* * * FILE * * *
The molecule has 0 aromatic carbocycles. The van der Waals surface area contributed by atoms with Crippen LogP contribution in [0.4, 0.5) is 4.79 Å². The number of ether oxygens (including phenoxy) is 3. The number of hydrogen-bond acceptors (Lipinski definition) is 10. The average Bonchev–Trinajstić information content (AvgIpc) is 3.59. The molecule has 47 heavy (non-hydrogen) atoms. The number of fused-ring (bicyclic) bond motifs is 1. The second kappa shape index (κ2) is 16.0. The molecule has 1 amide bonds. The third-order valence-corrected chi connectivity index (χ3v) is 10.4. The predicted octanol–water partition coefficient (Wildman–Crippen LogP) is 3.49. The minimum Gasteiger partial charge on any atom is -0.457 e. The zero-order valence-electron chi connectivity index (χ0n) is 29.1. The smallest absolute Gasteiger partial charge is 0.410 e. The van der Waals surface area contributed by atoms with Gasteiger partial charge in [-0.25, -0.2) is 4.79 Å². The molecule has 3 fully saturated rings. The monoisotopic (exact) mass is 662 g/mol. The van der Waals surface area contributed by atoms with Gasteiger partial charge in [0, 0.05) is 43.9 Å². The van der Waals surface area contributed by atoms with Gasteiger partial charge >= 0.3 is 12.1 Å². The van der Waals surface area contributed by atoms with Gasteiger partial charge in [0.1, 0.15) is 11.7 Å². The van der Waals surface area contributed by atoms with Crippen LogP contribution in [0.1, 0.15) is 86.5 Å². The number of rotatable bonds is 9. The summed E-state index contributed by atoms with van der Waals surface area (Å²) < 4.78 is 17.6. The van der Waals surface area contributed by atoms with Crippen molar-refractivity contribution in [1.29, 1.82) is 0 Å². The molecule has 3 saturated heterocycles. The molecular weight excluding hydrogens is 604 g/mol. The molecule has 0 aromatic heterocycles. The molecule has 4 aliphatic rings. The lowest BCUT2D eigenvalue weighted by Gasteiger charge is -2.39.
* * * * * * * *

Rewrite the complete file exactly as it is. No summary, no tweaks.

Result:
The molecule has 0 aromatic carbocycles. The van der Waals surface area contributed by atoms with Crippen LogP contribution in [0.4, 0.5) is 4.79 Å². The number of ether oxygens (including phenoxy) is 3. The number of hydrogen-bond acceptors (Lipinski definition) is 10. The average Bonchev–Trinajstić information content (AvgIpc) is 3.59. The molecule has 47 heavy (non-hydrogen) atoms. The number of fused-ring (bicyclic) bond motifs is 1. The second kappa shape index (κ2) is 16.0. The molecule has 1 amide bonds. The third-order valence-corrected chi connectivity index (χ3v) is 10.4. The predicted octanol–water partition coefficient (Wildman–Crippen LogP) is 3.49. The minimum Gasteiger partial charge on any atom is -0.457 e. The zero-order valence-electron chi connectivity index (χ0n) is 29.1. The smallest absolute Gasteiger partial charge is 0.410 e. The van der Waals surface area contributed by atoms with Gasteiger partial charge in [-0.25, -0.2) is 4.79 Å². The molecule has 3 fully saturated rings. The monoisotopic (exact) mass is 662 g/mol. The van der Waals surface area contributed by atoms with Gasteiger partial charge in [0, 0.05) is 43.9 Å². The van der Waals surface area contributed by atoms with Gasteiger partial charge >= 0.3 is 12.1 Å². The van der Waals surface area contributed by atoms with Gasteiger partial charge in [0.1, 0.15) is 11.7 Å². The van der Waals surface area contributed by atoms with Crippen LogP contribution in [0.1, 0.15) is 86.5 Å². The number of rotatable bonds is 9. The summed E-state index contributed by atoms with van der Waals surface area (Å²) < 4.78 is 17.6. The van der Waals surface area contributed by atoms with Crippen molar-refractivity contribution in [1.29, 1.82) is 0 Å². The molecule has 3 saturated heterocycles. The molecular weight excluding hydrogens is 604 g/mol. The molecule has 0 aromatic heterocycles. The molecule has 4 aliphatic rings. The lowest BCUT2D eigenvalue weighted by Gasteiger charge is -2.39.